He had been bred for baiting bulls, for holding the bull by the nostrils or face and holding with such tenacity that his grip became a legend, as did his courage.

He was also fought against other dogs, monkeys and men, and even once or twice against a lion, and his courage and tenacity did much to delight the rabble who relished such feasts of gore.

As to his courage, well no one could question it, it was bottomless.

All he lacked were the nimble qualities, the agility that a good badger-baiting dog and rat-pit virtuoso required.

Hence a judicious blend of terrier and bulldog, having the terrier's speed and agility and the incredible guts of the bulldog, provided the ideal dog.

Let the reader at once dismiss the notion that these bulldogs were the same monstrosities that we see today, puffing and panting after any minor exertion.

The real bulldog, the bulldog of the 1800s, was a devil incarnate.

He had been bred for baiting bulls, for holding the bull by the nostrils or face and holding with such tenacity that his grip became a legend, as did his courage.

He was also fought against other dogs, monkeys and men, and even once or twice against a lion, and his courage and tenacity did much to delight the rabble who relished such feasts of gore.

As to his courage, well no one could question it, it was bottomless.

All he lacked were the nimble qualities, the agility that a good badger-baiting dog and rat-pit virtuoso required.

Hence a judicious blend of terrier and bulldog, having the terrier's speed and agility and the incredible guts of the bulldog, provided the ideal dog." (The Complete Jack Russell Terrier - Facts about Jack Russell Terrier Origins)

facts about jack russell terrierDoes that mean my little Jimbo has that vicious bulldog DNA in him?

Oh my.

No...not my sweet Jimbo.

Surely not.

Surely not?

Oh well let's hear more about the facts about Jack Russell Terrier origins and what the author has to say...

jack russell terrier history "...another ingredient was sometimes added to the potent mix of bulldog and terrier: namely, the beagle.

The Earl of March, in his Records of the Old Charlton Hunt mentions a poem advocating the mating of beagles with very hard terriers to produce a dog with both nose sense and voice; and since beagles are predominantly white-bodied, the white-bodied working terrier was not greatly altered by this cross, except that the progeny were decidedly more useful as hunt terriers.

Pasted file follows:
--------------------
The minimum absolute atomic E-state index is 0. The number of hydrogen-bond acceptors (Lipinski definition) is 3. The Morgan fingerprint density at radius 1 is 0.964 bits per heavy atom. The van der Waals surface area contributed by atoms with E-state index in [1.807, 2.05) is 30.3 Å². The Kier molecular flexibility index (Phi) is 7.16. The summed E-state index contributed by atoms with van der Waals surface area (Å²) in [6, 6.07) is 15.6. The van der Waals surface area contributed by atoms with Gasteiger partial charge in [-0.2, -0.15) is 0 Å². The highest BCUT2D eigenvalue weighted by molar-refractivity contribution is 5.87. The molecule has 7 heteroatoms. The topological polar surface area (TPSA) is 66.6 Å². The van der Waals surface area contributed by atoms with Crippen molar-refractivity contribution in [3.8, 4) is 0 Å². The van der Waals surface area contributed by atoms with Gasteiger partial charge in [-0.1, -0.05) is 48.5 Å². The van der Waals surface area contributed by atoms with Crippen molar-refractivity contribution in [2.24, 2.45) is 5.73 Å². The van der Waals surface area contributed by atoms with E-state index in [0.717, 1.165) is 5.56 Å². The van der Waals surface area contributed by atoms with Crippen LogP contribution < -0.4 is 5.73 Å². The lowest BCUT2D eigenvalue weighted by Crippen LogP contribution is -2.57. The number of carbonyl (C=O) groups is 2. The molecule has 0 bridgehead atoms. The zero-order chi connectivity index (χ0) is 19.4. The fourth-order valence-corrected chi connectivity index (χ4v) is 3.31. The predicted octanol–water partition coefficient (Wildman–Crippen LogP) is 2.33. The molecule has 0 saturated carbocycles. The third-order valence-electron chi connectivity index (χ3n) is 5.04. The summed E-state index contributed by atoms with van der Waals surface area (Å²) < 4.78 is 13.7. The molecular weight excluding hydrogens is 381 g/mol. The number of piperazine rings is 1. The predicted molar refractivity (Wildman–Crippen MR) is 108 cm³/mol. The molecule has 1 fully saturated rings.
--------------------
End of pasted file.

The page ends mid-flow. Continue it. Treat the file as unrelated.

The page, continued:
It was from this morass or mixture that the modern Jack Russell arose together with the fox terrier (many of which have hound markings so similar to those of the beagle that hound ancestry is obvious).

That was how the mongrelly, so-called Jack Russell terrier remained until well into the twentieth century, and the first hunt terrier shows I attended in the 1950s were indeed extraordinary sights, with the most amazingly variable types of dog being proudly shown as genuine Jack Russells.

Some of them displayed hints of collie, or, not infrequently, dachshund, in their lineage.

Many were quite hideous, but handsome is as handsome does, and some of those monstrosities proved to be incredibly good workers." (The Complete Jack Russell Terrier - Facts about Jack Russell Terriers)

complete jack russell terrierNow beagle blood I can handle.

In any case, let me end these pages about the facts about Jack Russell Terrier origins by repeating my love for The Complete Jack Russell Terrier by D. Brian Plummer.

I hope you'll give it a read as well as the other fine books he refers to within these excerpts.

As I said before, I left the book with a much keener understanding of what a fascinating and unique history is behind this truly unorthodox breed of dog, and that the real facts about Jack Russell Terriers are really more astounding than the fiction that's been written afore-time.

I now see more clearly what it is that makes up those wiley little 'tics' that give me pleasure to watch in my little Jack Russell Jimbo every day that I have known him.

One more excerpt will I share, and it is taken from the back jacket that will tell you, besides the facts of Jack Russell Terrier history, the other excellent information that is featured in this great book...

"A very thorough and enjoyable study, The Complete Jack Russell Terrier includes an accurate, factual history of the breed's beginnings and its subsequent development.

There are chapters on Choosing a Terrie, 'Rearing a Puppy, and Entering a Puppy to Quarry, Rabbit Hunting, Breeding, Inbreeding and Outcrossing, Working Terrier Shows, Ailments and Diseases, and an Appendix which includes a provisional standard.

The writing is always personal, often humorous and graced with 36 superb illustrations that show exactly what the Jack Russell is about.

It is a 158-page look at an amazing little dog that makes friends easily and keeps them for a long time." (The Complete Jack Russell Terrier Facts about Jack Russell Terriers)

fact about jack russell terrier

...A long time.

Yes. Absolutely.